Margaret Atwood is writing a sequel to The Handmaid’s Tale, set 15 years after Offred's ambiguous final scene in the acclaimed 1985-published novel.
Slated for publication in September 2019, The Testaments promises to be a "global publishing event" as it continues Atwood's story 15 years on from the moment Offred steps into the Eyes' car "into the darkness, within; or else the light". According to Atwood, it was inspired both by fans' questions about Gilead and "the world we've been living in".
Vintage will publish under its Chatto & Windus imprint on 10th September, priced £20, after Becky Hardie, deputy publishing director of Chatto & Windus, acquired UK and Commonwealth rights, excluding Canada, from Karolina Sutton at Curtis Brown.
The Testaments will be published simultaneously by Penguin Random House across the English-speaking world, by Chatto & Windus/VINTAGE in Australia, New Zealand, South Africa and India, as well as in the UK; by McClelland & Stewart in Canada; and by Nan A. Talese/Knopf Doubleday in the US. The cover design is still in development and will be released at a later date.
Atwood said: "Dear Readers: Everything you've ever asked me about Gilead and its inner workings is the inspiration for this book. Well, almost everything! The other inspiration is the world we've been living in."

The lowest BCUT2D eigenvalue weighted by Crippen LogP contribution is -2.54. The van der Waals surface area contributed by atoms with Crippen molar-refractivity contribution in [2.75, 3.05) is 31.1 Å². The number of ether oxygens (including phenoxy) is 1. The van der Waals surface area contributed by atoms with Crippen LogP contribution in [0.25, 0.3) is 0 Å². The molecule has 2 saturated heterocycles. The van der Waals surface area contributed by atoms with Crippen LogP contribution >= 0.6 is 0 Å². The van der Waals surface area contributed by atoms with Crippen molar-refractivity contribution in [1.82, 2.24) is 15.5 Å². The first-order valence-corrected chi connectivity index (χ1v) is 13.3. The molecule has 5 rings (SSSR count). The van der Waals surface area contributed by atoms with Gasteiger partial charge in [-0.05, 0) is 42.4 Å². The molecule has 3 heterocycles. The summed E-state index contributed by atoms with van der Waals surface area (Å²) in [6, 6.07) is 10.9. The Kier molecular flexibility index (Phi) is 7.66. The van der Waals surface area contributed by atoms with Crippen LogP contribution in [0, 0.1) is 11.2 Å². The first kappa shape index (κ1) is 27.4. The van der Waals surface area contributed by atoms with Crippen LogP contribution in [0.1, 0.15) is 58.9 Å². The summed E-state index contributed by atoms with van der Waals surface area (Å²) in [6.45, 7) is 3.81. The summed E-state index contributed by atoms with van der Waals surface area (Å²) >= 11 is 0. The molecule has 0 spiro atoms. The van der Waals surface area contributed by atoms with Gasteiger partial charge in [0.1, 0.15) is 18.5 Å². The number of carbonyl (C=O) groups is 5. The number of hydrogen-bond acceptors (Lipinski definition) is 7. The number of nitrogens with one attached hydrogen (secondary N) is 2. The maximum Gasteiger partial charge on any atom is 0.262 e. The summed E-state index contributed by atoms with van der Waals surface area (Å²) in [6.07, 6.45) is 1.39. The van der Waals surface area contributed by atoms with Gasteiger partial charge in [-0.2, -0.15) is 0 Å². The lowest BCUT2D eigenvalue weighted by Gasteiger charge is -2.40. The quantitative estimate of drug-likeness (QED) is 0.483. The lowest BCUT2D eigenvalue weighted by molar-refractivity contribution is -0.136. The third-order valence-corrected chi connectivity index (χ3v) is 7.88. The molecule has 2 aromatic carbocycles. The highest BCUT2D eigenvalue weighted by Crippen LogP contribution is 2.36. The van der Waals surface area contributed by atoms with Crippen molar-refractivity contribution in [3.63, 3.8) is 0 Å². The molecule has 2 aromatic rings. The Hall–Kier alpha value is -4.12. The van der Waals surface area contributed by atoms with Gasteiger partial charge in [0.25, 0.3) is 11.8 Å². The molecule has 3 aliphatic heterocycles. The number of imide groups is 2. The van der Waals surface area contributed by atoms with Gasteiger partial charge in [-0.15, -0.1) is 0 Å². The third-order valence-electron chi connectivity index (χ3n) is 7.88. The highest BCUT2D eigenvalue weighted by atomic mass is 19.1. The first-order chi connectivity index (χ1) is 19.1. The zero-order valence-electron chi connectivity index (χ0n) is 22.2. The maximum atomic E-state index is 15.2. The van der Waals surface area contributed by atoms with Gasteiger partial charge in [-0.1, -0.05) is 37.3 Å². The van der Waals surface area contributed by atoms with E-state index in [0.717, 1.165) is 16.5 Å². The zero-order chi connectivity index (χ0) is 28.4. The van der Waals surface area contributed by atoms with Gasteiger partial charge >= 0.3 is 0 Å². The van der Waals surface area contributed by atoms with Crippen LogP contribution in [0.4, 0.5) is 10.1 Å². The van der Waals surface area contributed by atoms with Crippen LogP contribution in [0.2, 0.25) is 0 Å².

Hardie said: "As a society, we’ve never needed Margaret Atwood more. The moment the van door slams on Offred’s future at the end of The Handmaid’s Tale is one of the most brilliantly ambiguous endings in literature. I cannot wait to find out what’s been going on in Atwood’s Gilead – and what that might tell us about our own times."
The news follows a marked rise in popularity of the book following Donald Trump's 2016 election as well as on the heels of the Emmy Award-winning TV series, starring Elisabeth Moss and Joseph Fiennes, that aired in the UK on Channel 4, pushing sales up a whopping 670% year-on-year. Through Nielsen BookScan, it has now sold 886,019 copies across all editions (including academic editions) while the 2017 TV tie-in has sold 188,804. Meanwhile, according to Vintage, eight million copies have been sold globally in the English language.
Richard Cable, managing director of Vintage, said: "Very few novels manage to speak to new generations of readers around the world in the way in which The Handmaid’s Tale clearly does. Publication of The Testaments is going to be the kind of global publishing event we don’t see very often, and we are all hugely excited at the prospect of bringing Margaret Atwood’s new book to her millions of readers."
First published in 1985 by Vintage imprint Jonathan Cape, The Handmaid’s Tale was shortlisted for the 1986 Booker Prize and is an A-level curriculum text in the UK.
While a third series of "The Handmaid's Tale" is currently in production, Vintage confirmed The Testaments is not connected to the television adaptation of The Handmaid’s Tale.
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